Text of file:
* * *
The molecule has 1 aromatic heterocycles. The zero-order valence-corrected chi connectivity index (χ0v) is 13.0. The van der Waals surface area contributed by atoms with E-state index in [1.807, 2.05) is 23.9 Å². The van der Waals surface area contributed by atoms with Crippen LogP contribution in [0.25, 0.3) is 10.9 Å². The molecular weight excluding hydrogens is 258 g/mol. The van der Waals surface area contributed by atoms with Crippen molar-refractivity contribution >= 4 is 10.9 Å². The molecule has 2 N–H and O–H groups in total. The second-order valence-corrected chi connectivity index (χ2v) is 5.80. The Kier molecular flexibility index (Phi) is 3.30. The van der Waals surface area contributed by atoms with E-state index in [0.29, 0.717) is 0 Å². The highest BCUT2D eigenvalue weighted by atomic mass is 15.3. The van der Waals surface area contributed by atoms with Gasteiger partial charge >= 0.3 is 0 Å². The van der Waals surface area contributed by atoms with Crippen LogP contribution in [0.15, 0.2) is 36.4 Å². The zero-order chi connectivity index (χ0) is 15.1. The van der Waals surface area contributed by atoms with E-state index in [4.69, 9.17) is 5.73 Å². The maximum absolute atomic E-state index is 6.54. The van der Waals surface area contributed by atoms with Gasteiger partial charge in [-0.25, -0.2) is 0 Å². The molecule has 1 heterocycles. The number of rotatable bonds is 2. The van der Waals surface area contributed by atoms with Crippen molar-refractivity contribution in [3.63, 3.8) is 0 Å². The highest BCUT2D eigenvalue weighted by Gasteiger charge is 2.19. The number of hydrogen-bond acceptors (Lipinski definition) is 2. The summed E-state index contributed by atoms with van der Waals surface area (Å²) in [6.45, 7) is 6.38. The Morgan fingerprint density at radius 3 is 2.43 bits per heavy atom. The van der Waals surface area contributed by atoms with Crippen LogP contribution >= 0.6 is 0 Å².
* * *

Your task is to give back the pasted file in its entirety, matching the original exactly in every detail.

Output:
The molecule has 1 aromatic heterocycles. The zero-order valence-corrected chi connectivity index (χ0v) is 13.0. The van der Waals surface area contributed by atoms with E-state index in [1.807, 2.05) is 23.9 Å². The van der Waals surface area contributed by atoms with Crippen LogP contribution in [0.25, 0.3) is 10.9 Å². The molecular weight excluding hydrogens is 258 g/mol. The van der Waals surface area contributed by atoms with Crippen molar-refractivity contribution >= 4 is 10.9 Å². The molecule has 2 N–H and O–H groups in total. The second-order valence-corrected chi connectivity index (χ2v) is 5.80. The Kier molecular flexibility index (Phi) is 3.30. The van der Waals surface area contributed by atoms with E-state index in [0.29, 0.717) is 0 Å². The highest BCUT2D eigenvalue weighted by atomic mass is 15.3. The van der Waals surface area contributed by atoms with Gasteiger partial charge >= 0.3 is 0 Å². The van der Waals surface area contributed by atoms with Crippen LogP contribution in [0.15, 0.2) is 36.4 Å². The zero-order chi connectivity index (χ0) is 15.1. The van der Waals surface area contributed by atoms with E-state index in [4.69, 9.17) is 5.73 Å². The maximum absolute atomic E-state index is 6.54. The van der Waals surface area contributed by atoms with Gasteiger partial charge in [-0.25, -0.2) is 0 Å². The molecule has 1 heterocycles. The number of rotatable bonds is 2. The van der Waals surface area contributed by atoms with Crippen molar-refractivity contribution in [3.63, 3.8) is 0 Å². The highest BCUT2D eigenvalue weighted by Gasteiger charge is 2.19. The number of hydrogen-bond acceptors (Lipinski definition) is 2. The summed E-state index contributed by atoms with van der Waals surface area (Å²) in [6.45, 7) is 6.38. The Morgan fingerprint density at radius 3 is 2.43 bits per heavy atom. The van der Waals surface area contributed by atoms with Crippen LogP contribution >= 0.6 is 0 Å².